Project Green Reach

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A Plant Investigator observes plant cells under a compound microscope

Project Green Reach (PGR) is a science-focused school outreach program for teachers and students that is designed specifically to work with Brooklyn's Title I schools. It is an entity within the education department at the Brooklyn Botanic Garden, which is a world-renowned botanical garden located in Brooklyn, New York. PGR is estimated to reach 2,500 students annually in Brooklyn's most under-served neighborhoods. Funding for PGR comes mostly from private grants. This allows the programs that operate under the auspices of PGR to be very inexpensive and accessible.

School year programming[edit]

During the school year, Project Green Reach instructors partner with classroom teachers in Brooklyn's Title I schools. During the course of the school year, PGR works with 80 classes of students, grades kindergarten through eighth grade. Each class of PGR participants has three sessions with PGR: one school visit in which the students participate in a botanically oriented workshop during which each student gets their own plant to keep for ongoing study, one visit to the garden in which the students explore the plants that are on display and participate in some hands-on activities in the greenhouses, and a final, culminating, school visit in which the students perform a horticulture-based community service project. In addition, PGR runs two more professional development workshops for the participating teachers.

Currently, PGR offers four curricula for their classroom visit workshops: life cycle of a bulb, kitchen botany, desert environments, and the tropical rainforest.

Summer program[edit]

Project Green Reach plots in the Children's Garden

At the end of the school year, participating teachers of grades 4, 5 and 6 are asked to nominate one or two students who reacted positively to the classroom visit, the tour of the Garden, and/or the ongoing investigation with plants in their classroom to apply for PGR's summer program. One other important qualification for admission to the program is that the student should have little or no other summer programming options. Candidates for the summer program are nominated by their teachers, and go through an application and interview process before being accepted into the program.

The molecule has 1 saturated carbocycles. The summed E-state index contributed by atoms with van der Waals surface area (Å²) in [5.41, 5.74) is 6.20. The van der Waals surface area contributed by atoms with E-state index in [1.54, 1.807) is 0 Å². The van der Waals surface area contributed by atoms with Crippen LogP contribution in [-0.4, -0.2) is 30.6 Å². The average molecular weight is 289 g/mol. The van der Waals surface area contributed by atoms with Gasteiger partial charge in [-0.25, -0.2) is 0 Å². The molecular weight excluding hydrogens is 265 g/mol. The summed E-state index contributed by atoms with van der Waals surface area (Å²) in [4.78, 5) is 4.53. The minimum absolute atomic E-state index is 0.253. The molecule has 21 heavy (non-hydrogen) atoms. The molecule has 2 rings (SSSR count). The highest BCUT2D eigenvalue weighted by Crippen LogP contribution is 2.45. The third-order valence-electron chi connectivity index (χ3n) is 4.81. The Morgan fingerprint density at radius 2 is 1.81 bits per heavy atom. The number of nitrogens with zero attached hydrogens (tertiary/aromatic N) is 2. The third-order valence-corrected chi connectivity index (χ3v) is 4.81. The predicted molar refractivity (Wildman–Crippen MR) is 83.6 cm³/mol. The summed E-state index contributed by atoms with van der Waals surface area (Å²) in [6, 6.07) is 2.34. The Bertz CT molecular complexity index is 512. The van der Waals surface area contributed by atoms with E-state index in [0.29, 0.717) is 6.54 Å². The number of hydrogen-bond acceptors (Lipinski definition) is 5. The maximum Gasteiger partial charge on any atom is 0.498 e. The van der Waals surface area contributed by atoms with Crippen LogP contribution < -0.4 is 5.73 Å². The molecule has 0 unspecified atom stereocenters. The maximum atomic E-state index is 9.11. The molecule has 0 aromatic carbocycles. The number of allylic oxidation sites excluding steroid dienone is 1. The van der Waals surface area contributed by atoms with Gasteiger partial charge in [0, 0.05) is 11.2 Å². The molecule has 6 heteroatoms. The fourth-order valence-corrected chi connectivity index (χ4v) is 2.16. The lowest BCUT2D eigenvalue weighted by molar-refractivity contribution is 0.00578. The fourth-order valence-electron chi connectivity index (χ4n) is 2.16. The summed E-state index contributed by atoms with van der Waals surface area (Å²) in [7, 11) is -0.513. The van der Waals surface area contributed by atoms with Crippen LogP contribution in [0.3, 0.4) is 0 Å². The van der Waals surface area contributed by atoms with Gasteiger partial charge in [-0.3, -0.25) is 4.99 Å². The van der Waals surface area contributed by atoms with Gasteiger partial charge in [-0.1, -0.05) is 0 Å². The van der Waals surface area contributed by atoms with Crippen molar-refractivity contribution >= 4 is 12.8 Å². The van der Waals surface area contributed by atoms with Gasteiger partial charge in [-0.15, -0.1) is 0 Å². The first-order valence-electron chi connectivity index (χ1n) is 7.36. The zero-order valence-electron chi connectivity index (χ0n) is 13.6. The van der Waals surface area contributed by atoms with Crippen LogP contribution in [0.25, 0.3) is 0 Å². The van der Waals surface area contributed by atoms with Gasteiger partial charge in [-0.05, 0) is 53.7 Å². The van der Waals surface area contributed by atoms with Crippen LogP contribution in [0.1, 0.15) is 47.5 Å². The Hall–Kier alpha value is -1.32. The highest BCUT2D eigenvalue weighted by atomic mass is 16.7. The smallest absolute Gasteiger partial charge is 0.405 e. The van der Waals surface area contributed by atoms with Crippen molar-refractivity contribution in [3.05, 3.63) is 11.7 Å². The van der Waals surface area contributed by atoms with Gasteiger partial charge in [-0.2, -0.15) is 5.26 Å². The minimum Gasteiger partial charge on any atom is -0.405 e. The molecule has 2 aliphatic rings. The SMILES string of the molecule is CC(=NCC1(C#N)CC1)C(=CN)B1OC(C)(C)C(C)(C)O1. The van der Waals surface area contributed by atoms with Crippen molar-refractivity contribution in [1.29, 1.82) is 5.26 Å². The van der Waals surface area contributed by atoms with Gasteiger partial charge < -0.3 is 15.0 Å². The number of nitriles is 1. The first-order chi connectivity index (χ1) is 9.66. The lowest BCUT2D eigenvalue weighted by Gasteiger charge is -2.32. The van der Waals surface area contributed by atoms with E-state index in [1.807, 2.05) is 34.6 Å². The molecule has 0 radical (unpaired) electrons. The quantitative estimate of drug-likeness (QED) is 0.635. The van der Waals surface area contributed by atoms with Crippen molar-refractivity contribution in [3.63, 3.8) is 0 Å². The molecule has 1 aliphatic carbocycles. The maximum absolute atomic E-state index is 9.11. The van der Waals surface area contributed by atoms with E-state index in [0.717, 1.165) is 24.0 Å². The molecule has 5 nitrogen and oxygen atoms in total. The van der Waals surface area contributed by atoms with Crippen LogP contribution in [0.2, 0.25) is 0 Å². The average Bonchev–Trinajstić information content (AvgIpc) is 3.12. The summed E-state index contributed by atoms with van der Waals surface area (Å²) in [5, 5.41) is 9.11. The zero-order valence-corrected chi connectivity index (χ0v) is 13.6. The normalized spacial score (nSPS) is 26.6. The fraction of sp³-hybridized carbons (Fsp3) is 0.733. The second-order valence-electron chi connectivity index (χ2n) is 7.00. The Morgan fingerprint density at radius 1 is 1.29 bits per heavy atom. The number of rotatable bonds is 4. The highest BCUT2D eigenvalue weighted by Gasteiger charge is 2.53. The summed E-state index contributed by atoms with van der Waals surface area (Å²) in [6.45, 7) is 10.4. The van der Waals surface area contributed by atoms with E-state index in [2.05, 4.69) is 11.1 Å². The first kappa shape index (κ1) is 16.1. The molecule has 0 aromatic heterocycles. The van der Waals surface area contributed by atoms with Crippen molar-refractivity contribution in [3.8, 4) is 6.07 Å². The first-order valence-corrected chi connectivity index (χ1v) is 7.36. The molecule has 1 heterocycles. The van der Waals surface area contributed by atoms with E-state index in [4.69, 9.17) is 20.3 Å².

The accepted applicants then participate in Project Green Reach's six-week summer program, which is divided into two smaller subsections: the Junior Botanist program, and the Plant Investigator program. First-time students are automatically placed into the Junior Botanist program, which is specifically designed for children who have little or no horticultural or botanical experience. Junior Botanists are then given the opportunity to reapply and become Plant Investigators for a second summer. Since Plant Investigators have some prior experience, their curriculum is usually more focused on life sciences. Junior Botanists and Plant investigators spend the morning together, typically working on their plots in the Children's Garden, and have separate lessons after lunch.


Project Green Reach began in 1989.

See also[edit]


  • Brooklyn Botanic Garden: Project Green Reach
  • Morgan, Susan Conlon; Susan L. Hamilton, Michael L. Bentley, and Sharon Myrie (2009). "[1]" (PDF). "Environmental Education in Botanic Gardens: Exploring Brooklyn Botanic Garden's Project Green Reach. The Journal of Environmental Education.